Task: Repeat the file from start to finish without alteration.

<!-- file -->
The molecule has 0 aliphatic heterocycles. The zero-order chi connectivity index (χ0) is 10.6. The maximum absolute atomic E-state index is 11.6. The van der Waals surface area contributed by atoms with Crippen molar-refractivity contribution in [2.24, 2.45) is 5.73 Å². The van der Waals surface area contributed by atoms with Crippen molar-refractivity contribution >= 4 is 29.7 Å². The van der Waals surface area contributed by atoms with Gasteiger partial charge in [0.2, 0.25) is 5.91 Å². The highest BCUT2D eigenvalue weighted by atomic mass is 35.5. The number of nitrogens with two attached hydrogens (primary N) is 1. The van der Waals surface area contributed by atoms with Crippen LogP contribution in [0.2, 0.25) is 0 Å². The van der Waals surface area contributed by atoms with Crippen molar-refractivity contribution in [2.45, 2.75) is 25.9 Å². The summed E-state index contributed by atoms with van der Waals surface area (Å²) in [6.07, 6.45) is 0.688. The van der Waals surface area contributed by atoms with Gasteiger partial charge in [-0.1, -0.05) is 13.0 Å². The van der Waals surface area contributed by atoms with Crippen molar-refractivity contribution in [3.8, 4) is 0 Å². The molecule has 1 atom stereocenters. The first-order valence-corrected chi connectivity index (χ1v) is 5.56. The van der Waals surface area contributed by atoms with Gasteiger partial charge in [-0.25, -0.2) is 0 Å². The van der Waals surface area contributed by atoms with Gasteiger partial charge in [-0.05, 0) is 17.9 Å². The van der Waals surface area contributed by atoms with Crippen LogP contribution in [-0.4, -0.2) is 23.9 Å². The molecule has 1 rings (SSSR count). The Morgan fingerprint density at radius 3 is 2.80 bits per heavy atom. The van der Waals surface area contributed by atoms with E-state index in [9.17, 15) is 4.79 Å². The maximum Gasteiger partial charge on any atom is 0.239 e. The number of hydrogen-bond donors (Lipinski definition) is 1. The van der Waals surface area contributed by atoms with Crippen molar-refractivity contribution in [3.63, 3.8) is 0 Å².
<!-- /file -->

The molecule has 0 aliphatic heterocycles. The zero-order chi connectivity index (χ0) is 10.6. The maximum absolute atomic E-state index is 11.6. The van der Waals surface area contributed by atoms with Crippen molar-refractivity contribution in [2.24, 2.45) is 5.73 Å². The van der Waals surface area contributed by atoms with Crippen molar-refractivity contribution >= 4 is 29.7 Å². The van der Waals surface area contributed by atoms with Gasteiger partial charge in [0.2, 0.25) is 5.91 Å². The highest BCUT2D eigenvalue weighted by atomic mass is 35.5. The number of nitrogens with two attached hydrogens (primary N) is 1. The van der Waals surface area contributed by atoms with Crippen LogP contribution in [0.2, 0.25) is 0 Å². The van der Waals surface area contributed by atoms with Crippen molar-refractivity contribution in [2.45, 2.75) is 25.9 Å². The summed E-state index contributed by atoms with van der Waals surface area (Å²) in [6.07, 6.45) is 0.688. The van der Waals surface area contributed by atoms with Gasteiger partial charge in [-0.1, -0.05) is 13.0 Å². The van der Waals surface area contributed by atoms with Crippen molar-refractivity contribution in [3.8, 4) is 0 Å². The molecule has 1 atom stereocenters. The first-order valence-corrected chi connectivity index (χ1v) is 5.56. The van der Waals surface area contributed by atoms with Gasteiger partial charge in [-0.25, -0.2) is 0 Å². The van der Waals surface area contributed by atoms with Gasteiger partial charge in [-0.05, 0) is 17.9 Å². The van der Waals surface area contributed by atoms with Crippen LogP contribution in [-0.4, -0.2) is 23.9 Å². The molecule has 1 rings (SSSR count). The Morgan fingerprint density at radius 3 is 2.80 bits per heavy atom. The van der Waals surface area contributed by atoms with E-state index in [9.17, 15) is 4.79 Å². The maximum Gasteiger partial charge on any atom is 0.239 e. The number of hydrogen-bond donors (Lipinski definition) is 1. The van der Waals surface area contributed by atoms with Crippen molar-refractivity contribution in [3.63, 3.8) is 0 Å².